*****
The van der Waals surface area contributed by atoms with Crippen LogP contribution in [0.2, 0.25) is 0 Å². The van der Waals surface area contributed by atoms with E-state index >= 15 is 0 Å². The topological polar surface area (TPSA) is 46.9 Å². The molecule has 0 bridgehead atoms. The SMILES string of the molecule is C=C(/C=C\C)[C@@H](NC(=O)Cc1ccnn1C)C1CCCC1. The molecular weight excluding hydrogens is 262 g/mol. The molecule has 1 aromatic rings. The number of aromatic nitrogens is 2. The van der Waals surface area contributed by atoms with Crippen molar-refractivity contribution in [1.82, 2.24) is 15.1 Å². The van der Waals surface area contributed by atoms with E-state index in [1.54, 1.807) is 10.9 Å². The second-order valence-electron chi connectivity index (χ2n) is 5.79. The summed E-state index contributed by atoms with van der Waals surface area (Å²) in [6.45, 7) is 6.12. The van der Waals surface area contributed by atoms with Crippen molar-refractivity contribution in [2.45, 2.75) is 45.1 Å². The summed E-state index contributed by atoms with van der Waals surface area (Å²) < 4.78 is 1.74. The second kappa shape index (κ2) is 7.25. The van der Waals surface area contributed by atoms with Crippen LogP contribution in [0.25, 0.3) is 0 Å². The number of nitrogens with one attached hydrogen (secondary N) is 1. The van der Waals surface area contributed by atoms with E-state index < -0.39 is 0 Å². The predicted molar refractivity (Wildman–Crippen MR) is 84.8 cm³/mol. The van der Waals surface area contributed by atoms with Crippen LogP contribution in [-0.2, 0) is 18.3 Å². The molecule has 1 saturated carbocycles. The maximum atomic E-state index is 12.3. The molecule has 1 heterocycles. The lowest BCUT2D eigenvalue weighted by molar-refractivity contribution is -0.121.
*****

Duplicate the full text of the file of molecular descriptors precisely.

The van der Waals surface area contributed by atoms with Crippen LogP contribution in [0.2, 0.25) is 0 Å². The van der Waals surface area contributed by atoms with E-state index >= 15 is 0 Å². The topological polar surface area (TPSA) is 46.9 Å². The molecule has 0 bridgehead atoms. The SMILES string of the molecule is C=C(/C=C\C)[C@@H](NC(=O)Cc1ccnn1C)C1CCCC1. The molecular weight excluding hydrogens is 262 g/mol. The molecule has 1 aromatic rings. The number of aromatic nitrogens is 2. The van der Waals surface area contributed by atoms with Crippen molar-refractivity contribution in [1.82, 2.24) is 15.1 Å². The van der Waals surface area contributed by atoms with E-state index in [1.54, 1.807) is 10.9 Å². The second-order valence-electron chi connectivity index (χ2n) is 5.79. The summed E-state index contributed by atoms with van der Waals surface area (Å²) in [6.45, 7) is 6.12. The van der Waals surface area contributed by atoms with Crippen molar-refractivity contribution in [2.45, 2.75) is 45.1 Å². The summed E-state index contributed by atoms with van der Waals surface area (Å²) < 4.78 is 1.74. The second kappa shape index (κ2) is 7.25. The van der Waals surface area contributed by atoms with Crippen LogP contribution in [0.25, 0.3) is 0 Å². The number of nitrogens with one attached hydrogen (secondary N) is 1. The van der Waals surface area contributed by atoms with E-state index < -0.39 is 0 Å². The predicted molar refractivity (Wildman–Crippen MR) is 84.8 cm³/mol. The van der Waals surface area contributed by atoms with Crippen LogP contribution in [-0.2, 0) is 18.3 Å². The molecule has 1 saturated carbocycles. The maximum atomic E-state index is 12.3. The molecule has 1 heterocycles. The lowest BCUT2D eigenvalue weighted by molar-refractivity contribution is -0.121.